Welcome to Horrorhead, a fortnightly column about the dark, twisted part of science fiction - the part that borders on horror. If you're looking forward to I Am Legend next week, you know it's basically a vampire horror story translated into a microbial scifi nightmare. But what makes I Am Legend scary isn't the spectre of virus-deformed post-humans. It's something more fundamental.

The true horror in I Am Legend, and other stories like it, is having to watch what happens to people when they're robbed of society. It's no accident that Mary Shelley, author of horror-scifi classic Frankenstein, later wrote a post-apocalyptic book called The Last Man. Like many storytellers in the genre, she knew that no monster is scarier than a human being without companions.

Often the aloneness monster rears its head in post-apocalyptic scifi: New Zealand indie Quiet Earth tortures us with fear when our protagonist discovers he's the last guy on the planet; and the masterful 28 Days Later amps up the fear right away when the hero awakens to find himself alone in the middle of an abandoned London. Possibly the most desolate portrait of this aloneness comes in Vernor Vinge's novel Marooned in Realtime, where a handful characters who can travel forward in time find that they've "jumped" to a future where humans are mysteriously gone. The time-travelers head to the future in longer and longer jumps, trying to reach a world where apes or spiders have evolved into intelligent life that can keep them company. But it doesn't happen. The sun just grows older and dimmer, and the lost humans never cure their species-loneliness.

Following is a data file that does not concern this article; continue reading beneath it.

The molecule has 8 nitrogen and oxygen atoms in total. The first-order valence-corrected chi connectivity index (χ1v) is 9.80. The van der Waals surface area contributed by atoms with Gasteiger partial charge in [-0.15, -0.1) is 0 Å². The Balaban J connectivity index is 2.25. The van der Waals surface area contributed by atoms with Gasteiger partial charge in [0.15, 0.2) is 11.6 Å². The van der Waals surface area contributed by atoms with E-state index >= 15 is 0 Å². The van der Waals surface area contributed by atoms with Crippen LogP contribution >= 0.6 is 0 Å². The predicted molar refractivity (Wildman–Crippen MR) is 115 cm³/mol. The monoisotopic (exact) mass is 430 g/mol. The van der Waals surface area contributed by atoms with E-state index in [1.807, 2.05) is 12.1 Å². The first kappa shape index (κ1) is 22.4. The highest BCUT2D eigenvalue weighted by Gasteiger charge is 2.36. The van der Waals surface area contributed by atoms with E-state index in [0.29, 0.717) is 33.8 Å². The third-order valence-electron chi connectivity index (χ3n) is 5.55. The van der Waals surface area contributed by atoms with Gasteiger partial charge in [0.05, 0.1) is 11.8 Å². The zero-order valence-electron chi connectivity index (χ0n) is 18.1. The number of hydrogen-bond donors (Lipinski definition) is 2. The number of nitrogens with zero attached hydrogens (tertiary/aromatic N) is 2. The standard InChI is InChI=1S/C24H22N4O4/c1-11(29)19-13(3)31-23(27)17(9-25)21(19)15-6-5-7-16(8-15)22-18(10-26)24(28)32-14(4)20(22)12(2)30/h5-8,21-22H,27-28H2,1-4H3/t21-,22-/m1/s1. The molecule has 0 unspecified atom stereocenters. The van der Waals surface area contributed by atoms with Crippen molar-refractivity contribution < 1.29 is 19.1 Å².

Of course, there's being completely alone and then there's being "the only one." Being completely alone can sometimes be peaceful, as Ripley demonstrates in Alien when she crawls into her pod after ejecting the alien into space. But being the only human left in a world of mutants, super-evolved apes, or alien invaders - that's more typical in scifi horror. It forms the basis of often-retold stories like Invasion of the Body Snatchers and countless Alien ripoffs (often little more than slasher movies in space).

Still, no matter what horrifying creature menaces that army of one, the true terror lurking beneath the surface is the loss of protective community. This isn't a fear that humans reserve for themselves, by they way. The scary parts of E.T. (and yes, there are some) have to do with E.T. being a castaway who is vulnerable on a world dominated by homo sapiens. And those who read Frankenstein know that what makes the reanimated man into a monster is his realization that he's alone among creatures who want him destroyed.

Image from Marooned in Realtime book cover by Stephen Martiniere.